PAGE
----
Dr. Ramsey Faragher has a distinguished and varied resume.
As an expert in navigation and positioning, his work has touched on everything from the Mars Rover to Covid-19 tracing apps, something that earned him the comparison with James Bond’s Q in a story by Top Gear magazine.
Between commercial projects, he still finds time to teach AI and machine learning at Queen’s College, Cambridge, and says he has definitely noticed a change in the focus of undergraduates.
“We’ve kind of moved through an era of everyone writing on their interview stuff that they’re interested in quantum computing: everyone now writes that they’ve cobbled together a neural net that does something cool. The next generation of computer scientists are all focused on being data scientists now.”
Queen’s College, in particular, has a special affinity for AI enthusiasts, being the alma mater of Demis Hassabis, the founder of AI success story DeepMind, who still comes back for talks.
AI is popular with students then, but what about the public at large? “I think public perception varies greatly,” Faragher said.
Some are excited by the potential, while others worry about an eventual doomsday scenario.
“I think one thing that the people who really pioneer it, like Demis, would be the first to note, is that when training an AI to do a very specific task well – like playing Go – [the system] can appear to be superhuman.
“In actual fact, all of the systems that we use at the moment are very stupid from the point of view of a human being.”
Faragher noted that while Alpha Go can trounce the best human player at Go, it would lose to a child at Chess.
“They’re excellent pattern matching machines, and that’s it. If you’d label it as advanced pattern matching, people would be less scared: if we use different language, we wouldn’t have people worried about the Terminator scenario.”
“Once you rephrase it as ‘advanced pattern matching,’ you can start to carve out all of those things which it has done, and will continue to be brilliant at, like pattern recognition, grammar correction, facial recognition.”
The risks of algorithms
I was talking to Dr. Faragher in August, just as the UK government was forced to perform a screeching u-turn on the use of algorithms to predict A-Level results, for exams never taken because of COVID-19.
The algorithm was fed historic data, which meant that schools in deprived areas would invariably
produce lower grades, leading to claims the system often downgraded exemplary students and led some to miss out on university places.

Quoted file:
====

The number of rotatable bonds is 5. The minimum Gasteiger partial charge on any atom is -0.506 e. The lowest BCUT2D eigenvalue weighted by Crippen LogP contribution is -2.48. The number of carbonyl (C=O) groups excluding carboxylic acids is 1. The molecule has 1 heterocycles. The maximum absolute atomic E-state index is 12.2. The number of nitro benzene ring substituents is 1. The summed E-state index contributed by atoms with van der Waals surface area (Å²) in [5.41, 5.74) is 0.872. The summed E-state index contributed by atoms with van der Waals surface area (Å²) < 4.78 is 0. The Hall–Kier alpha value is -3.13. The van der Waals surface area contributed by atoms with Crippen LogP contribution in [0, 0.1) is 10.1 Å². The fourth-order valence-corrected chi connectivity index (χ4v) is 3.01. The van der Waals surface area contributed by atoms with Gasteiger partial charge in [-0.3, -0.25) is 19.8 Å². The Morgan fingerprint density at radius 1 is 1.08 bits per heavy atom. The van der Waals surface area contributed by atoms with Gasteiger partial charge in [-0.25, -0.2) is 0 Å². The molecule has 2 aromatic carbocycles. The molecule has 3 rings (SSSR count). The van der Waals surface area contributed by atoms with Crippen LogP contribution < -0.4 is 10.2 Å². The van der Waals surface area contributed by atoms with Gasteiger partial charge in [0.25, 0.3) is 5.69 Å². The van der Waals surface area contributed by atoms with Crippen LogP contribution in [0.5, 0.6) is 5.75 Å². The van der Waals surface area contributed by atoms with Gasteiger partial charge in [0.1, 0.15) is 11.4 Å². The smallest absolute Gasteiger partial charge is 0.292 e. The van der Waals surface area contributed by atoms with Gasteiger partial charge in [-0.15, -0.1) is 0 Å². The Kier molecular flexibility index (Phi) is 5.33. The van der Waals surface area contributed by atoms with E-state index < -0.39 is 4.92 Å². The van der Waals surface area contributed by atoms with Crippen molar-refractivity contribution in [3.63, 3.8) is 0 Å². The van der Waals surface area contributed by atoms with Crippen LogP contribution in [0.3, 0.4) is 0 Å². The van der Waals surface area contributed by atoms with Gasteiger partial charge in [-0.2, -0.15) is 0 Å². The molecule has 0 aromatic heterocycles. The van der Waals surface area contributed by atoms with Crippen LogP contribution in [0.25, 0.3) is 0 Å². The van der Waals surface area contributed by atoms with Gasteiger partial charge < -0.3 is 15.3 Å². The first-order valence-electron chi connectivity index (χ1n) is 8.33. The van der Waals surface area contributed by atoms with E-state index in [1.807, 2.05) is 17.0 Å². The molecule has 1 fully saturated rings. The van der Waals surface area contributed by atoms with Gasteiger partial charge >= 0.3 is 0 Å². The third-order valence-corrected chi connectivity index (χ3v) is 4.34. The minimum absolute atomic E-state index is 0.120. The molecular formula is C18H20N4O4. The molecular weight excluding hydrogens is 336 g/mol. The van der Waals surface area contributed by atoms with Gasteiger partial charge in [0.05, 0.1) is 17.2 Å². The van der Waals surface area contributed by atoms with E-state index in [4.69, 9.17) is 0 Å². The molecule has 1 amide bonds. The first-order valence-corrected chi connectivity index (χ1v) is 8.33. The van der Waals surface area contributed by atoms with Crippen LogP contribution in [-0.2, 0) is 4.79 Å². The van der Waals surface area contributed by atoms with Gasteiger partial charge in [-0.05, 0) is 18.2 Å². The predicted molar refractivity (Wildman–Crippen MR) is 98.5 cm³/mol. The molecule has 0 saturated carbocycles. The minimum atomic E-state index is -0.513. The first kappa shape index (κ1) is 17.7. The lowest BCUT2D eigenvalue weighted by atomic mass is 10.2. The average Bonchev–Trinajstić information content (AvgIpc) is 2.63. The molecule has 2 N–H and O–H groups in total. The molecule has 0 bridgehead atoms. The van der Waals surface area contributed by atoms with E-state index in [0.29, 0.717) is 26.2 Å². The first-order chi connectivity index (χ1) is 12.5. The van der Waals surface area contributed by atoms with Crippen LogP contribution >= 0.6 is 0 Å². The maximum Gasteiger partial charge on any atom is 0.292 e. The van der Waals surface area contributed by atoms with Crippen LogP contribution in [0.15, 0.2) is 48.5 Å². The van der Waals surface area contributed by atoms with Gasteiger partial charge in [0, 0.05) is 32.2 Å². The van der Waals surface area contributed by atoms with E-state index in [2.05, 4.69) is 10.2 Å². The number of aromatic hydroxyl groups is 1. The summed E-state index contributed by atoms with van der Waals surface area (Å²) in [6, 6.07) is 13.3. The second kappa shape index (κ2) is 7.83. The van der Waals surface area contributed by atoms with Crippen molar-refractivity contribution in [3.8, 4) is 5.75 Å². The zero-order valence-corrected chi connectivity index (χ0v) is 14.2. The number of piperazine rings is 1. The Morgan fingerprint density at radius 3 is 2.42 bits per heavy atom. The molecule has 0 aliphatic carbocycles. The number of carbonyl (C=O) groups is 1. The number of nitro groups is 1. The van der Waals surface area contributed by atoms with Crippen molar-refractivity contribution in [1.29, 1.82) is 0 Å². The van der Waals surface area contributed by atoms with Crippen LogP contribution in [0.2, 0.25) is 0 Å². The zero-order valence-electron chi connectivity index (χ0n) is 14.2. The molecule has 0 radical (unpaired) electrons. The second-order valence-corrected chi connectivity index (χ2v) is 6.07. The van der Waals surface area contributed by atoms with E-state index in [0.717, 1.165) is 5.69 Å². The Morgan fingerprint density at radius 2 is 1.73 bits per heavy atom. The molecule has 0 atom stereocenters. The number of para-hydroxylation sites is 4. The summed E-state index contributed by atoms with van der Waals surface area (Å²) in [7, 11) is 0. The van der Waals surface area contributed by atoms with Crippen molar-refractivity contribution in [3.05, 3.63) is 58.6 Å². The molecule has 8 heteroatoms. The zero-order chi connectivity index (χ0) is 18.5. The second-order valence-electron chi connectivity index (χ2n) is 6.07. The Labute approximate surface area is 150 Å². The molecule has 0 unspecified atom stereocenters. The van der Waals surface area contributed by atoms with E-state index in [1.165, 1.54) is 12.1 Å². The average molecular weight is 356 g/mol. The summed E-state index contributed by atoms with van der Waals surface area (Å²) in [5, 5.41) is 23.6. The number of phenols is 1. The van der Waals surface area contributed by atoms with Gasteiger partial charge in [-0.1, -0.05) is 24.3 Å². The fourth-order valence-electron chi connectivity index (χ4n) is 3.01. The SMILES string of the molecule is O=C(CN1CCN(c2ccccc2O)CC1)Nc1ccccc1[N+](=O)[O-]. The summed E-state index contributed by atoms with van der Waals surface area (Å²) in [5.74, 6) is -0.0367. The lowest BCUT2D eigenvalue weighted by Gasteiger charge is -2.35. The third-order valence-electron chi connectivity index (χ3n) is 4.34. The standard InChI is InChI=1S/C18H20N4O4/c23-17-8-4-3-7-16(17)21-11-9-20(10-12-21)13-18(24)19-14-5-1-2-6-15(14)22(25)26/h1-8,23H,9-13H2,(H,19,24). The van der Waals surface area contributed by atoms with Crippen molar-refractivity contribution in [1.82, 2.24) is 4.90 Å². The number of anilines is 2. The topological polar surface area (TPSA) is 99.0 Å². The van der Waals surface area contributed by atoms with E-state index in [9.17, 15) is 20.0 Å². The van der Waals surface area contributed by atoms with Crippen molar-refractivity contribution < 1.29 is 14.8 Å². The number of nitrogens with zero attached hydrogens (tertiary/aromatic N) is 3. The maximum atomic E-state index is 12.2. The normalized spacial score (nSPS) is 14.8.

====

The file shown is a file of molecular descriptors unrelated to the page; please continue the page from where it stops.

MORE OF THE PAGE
“It was always going to be a bad idea to just try to apply curve fitting to deciding whether people could go to university or not,” Faragher said.
“You can’t use things like machine learning tools to consider on a case-by-case basis, because the whole point of trying to develop those sorts of tools is that they’re trying to fit data through a model. And data in this instance is your own child and their future success.”
The same is true, but less obvious, in other areas of human life where AI could play a decisive role – something that academics like Dr. Faragher have long been aware of.
Take an AI tasked with finding the next CEO, based on historic records.
“Well, obviously, you can end up with AI’s recommending white males because historically, we’ve had this terrible problem with sexism and racism. And it’s inevitable that if you simply train AIs on data that we’re not proud of, you’re going to end up with AIs that are racist, sexist, or worse.”
This potential weakness need not be a problem if one of the most exciting developments in the field comes to fruition: explainable AI.
As the name suggests, it’s an approach to AI systems that can not only produce decisions but explain how they emerged.
Here, Faragher gives the example of an AI explaining its reasoning for identifying a cat in an image: “‘I’ve seen ears, I’ve seen a tail and I’ve seen four legs. I’ve seen the context of the scene, which involves, like a ball on a string and a scratching post. And I’ve seen cat food can in the corner.”
“Based on all of this information that I’ve now presented to you, I’m going to make the decision that this is a cat. And if you don’t agree with me, you can see all the stages I’ve made in the decision.’”
The example may be simple, but this kind of justification could be crucial.
“I think explainable AI is going to be the big thing that means we can trust AI systems for certification, and then we’ll have AI pilots in aircraft, and be able to get to ‘level five’ autonomous vehicles,” he said.
“I’d say that’s going to be the biggest development in the next ten years.”
In the here and now, alongside teaching and consultancy, Faragher is applying his own knowledge to Focal Point Positioning, a company he founded in 2015 with the aim of improving GPS through ‘supercorrelation,’ with an eye on smart cities and autonomous vehicles.
The company has been using deep learning methods, smartphones, and wearables to model how humans move through space.
“We can actually track you through space accurately just by determining what sort of motions your body must be going through in order for your phone to jiggle in a certain manner,” he explained.
This kind of refined positioning could impact everything from drone deliveries to driverless cars.
But while a certain amount of experimentation with in-app AI is expected, with driverless cars, it’s a whole different kettle of fish.
“In one of them crashing is normal, the other one crashing is very serious,” Faragher said.
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